Fierce

Latino Families Are Trailblazing A New Culture For Deaf Latinos And This Documentary Is Highlighting Their Work

For some deaf Latinos, being a part of the deaf community can mean losing the Latino part of their identity.

In the United States, the deaf community signs using American Sign Language (ASL), which is based on American English. It’s rare for deaf schools to teach Spanish and rarer still to teach a Spanish-based sign system like Mexican Sign Language. So for deaf students from families like ours, the one place they are least understood is in their own home.

For one Latina mom, this just wasn’t acceptable.

Credit: deaf_latinos_org / Instagram

After giving birth to three deaf children, Irma was convinced that she had done something wrong in life. Often in our culture, women are taught to believe that if a child is born differently it’s because she, the mom, is being punished for something she did wrong in the past. Irma knew this just wasn’t true.

Even though she saw her children as beautiful gifts, she struggled to cope with the difficulty of raising her three deaf sons: Felix, Hector, and Enrique.

Language plays a major role in defining communities. Therefore, language can be a bridge or a barrier among cultures, and it can also be a source of cultural identity.

For Irma, one of the greatest worries was not being able to visualize a future for her children. It was hard to see her own kids in these Deaf white role models whose lives were fundamentally very different.

So then Deaf Latinos Y Familias was born.[

Credit: deaf_latinos_org / Instagram

Irma, who had been struggling to find Deaf Latino role models for her three boys, made it her mission to bring light not only into her boys’ lives, but for all deaf Latinos. In 2010, she founded the organization Deaf Latinos as a resource for people like her children and their families.

Irma’s three sons are all supportive of their mother’s newfound mission in life, saying they saw many parents struggling to connect with their children and that his mom wanted to bridge the connection between them regardless of how much they can hear.

Some parents struggle to communicate with their own children.

Another mother, Saira, came into Deaf Latinos after struggling to connect with her own deaf child, Jose. Saira refused to believe he’d forever be deaf and came to the U.S. from El Salvador hoping to find a ‘cure.’

Communication became super difficult and at times Saira would become so upset she’d sit outside of her home to cry. She felt alone and lost as if she was the only one with a deaf Latino child.

Discovering Deaf Latinos y Familias was a miracle in her eyes. Since joining the organization, she’s started learning new signs and new ways to communicate with Jose. But most importantly, she’s meeting other Latino families and realizing she’s not alone.

A family learns to grow together after challenging times.

Evelyn and Wilson have three children: Richie was born deaf, Darlin is disabled and requires therapy and wheelchair assistance, while Heaven was born prematurely at just six months old. Yet despite these struggles, they have persevered as a family and found new meaning in their lives.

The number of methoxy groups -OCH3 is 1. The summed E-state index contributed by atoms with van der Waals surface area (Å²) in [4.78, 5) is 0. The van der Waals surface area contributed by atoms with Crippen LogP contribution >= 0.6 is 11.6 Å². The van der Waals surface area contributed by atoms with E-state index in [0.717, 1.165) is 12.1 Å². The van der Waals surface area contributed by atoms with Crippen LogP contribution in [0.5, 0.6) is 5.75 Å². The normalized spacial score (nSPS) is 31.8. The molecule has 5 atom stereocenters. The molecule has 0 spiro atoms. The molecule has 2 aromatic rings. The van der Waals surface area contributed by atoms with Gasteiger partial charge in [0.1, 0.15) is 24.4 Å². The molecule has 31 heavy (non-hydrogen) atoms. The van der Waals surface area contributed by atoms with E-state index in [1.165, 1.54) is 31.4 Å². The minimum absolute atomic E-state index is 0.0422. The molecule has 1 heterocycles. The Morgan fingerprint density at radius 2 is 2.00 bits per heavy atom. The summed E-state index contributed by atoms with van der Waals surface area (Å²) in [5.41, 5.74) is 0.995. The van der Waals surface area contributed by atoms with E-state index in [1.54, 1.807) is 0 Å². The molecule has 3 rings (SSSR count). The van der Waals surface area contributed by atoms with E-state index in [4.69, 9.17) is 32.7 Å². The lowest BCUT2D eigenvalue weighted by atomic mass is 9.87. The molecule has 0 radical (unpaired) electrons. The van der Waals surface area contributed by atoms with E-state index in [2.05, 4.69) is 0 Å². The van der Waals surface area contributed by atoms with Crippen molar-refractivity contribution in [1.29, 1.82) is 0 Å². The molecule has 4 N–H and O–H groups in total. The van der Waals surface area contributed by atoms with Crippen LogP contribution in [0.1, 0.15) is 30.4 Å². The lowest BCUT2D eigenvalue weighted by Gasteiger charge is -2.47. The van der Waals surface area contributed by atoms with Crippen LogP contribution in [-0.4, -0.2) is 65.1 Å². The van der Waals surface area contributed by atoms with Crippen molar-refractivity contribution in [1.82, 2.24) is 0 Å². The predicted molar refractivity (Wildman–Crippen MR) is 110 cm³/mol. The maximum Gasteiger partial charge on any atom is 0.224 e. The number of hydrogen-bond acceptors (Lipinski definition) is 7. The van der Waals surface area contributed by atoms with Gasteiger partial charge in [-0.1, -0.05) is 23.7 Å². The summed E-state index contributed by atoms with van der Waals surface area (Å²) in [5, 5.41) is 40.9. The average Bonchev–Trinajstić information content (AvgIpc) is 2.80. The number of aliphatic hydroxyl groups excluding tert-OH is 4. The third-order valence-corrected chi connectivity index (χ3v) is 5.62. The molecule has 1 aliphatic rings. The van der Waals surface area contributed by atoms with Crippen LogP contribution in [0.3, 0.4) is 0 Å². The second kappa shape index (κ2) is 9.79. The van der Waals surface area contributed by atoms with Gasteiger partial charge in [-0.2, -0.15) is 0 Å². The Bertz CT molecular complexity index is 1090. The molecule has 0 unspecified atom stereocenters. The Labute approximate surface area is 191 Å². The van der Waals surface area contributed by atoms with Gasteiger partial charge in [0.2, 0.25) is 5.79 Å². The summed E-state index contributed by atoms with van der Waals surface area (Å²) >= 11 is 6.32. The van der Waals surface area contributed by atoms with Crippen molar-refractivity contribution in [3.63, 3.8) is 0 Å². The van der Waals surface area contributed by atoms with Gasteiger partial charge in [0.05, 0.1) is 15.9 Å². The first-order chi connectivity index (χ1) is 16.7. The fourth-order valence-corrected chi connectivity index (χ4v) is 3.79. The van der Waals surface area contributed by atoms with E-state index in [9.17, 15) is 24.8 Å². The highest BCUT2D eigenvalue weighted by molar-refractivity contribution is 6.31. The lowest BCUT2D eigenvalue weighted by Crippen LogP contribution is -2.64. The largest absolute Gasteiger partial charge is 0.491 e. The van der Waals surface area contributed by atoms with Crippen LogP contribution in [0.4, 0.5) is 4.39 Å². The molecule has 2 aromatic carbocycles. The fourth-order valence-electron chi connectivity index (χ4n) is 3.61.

After years of struggling to communicate, together they’ve started learning sign language with Deaf Latinos and feel closer as a family.

Fierce moms will do anything for their babies and these three fearless women show how powerful a family can be.

Saira, who is now pregnant with a girl, wonders if her little daughter will be born deaf. Her son Jose has asked the question which would she prefer and Saira responds: “It doesn’t matter, either way, she’ll learn to sign.”

While Irma, reflecting on her life and family, proudly proclaims that she wouldn’t change a thing about her life nor her journey. She’s grateful for her opportunities and vows to continue so long as she still has breath in her.

Now please excuse me while I go get a box of tissues to wipe away these happy tears.

READ: Your Mami Will Laugh And Cry Over These Super Relevant Mother’s Day Gifts

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Women Are Opening Up On How To Address Postpartum Depression During The Lockdown

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Women Are Opening Up On How To Address Postpartum Depression During The Lockdown

At some time or another everyone struggles with their mental health. These days, with the world in lockdown and so many of our human interactions limited, things can feel at best bleak and at worst a complete nightmare. This truth can be doubly true for women who are in the throes of a postpartum.

New mothers are facing a different type of difficulty when it comes to the after-effects of giving birth. Postpartum or postnatal depression affects one out of every 10 new mothers. According to the PANDAS (Pre and Post-Natal Depression Advice and Support organization, during the first week of the pandemic, there was a 75% increase in calls to its helpline, underlining the fact that new mothers need support more than ever.

We asked women for advice on how to cope with Postnatal depression and found some enlightening answers. Check them out below!

“We must be more open to being supportive instead of telling us things like “querías niños no??”. ” This is what u signed up for”. I never received the support from family and when shit finally hit the fan I was judged for my extreme actions. My attempts and self harm were seen as attention seeking.” –flor___venenosa

“This is so cultural. I am so sorry you went through this. It’s no wonder we don’t seek help, we are ridiculed for it.”- mrs_tori_rose@flor___venenosa 

“I think I had PPD when I talked to my mom about it she brushed it off and til this when she brings it up in front of others saying, “I thought she didn’t love her daughter. She kept crying and saying how hard it was. It’s not hard I really thought you didn’t want your daughter.” It is so hurtful every time she makes those comments and really makes me angry. Because it’s not that I didn’t love my baby I was having a hard time adjusting to motherhood. I need to figure out a way to tell to stop saying or making those comments because they aren’t helpful. For me it lasted for about a year. It got better as time went on. I was scared to talk to my doctor about it and was never on medication or anything.” –poncigue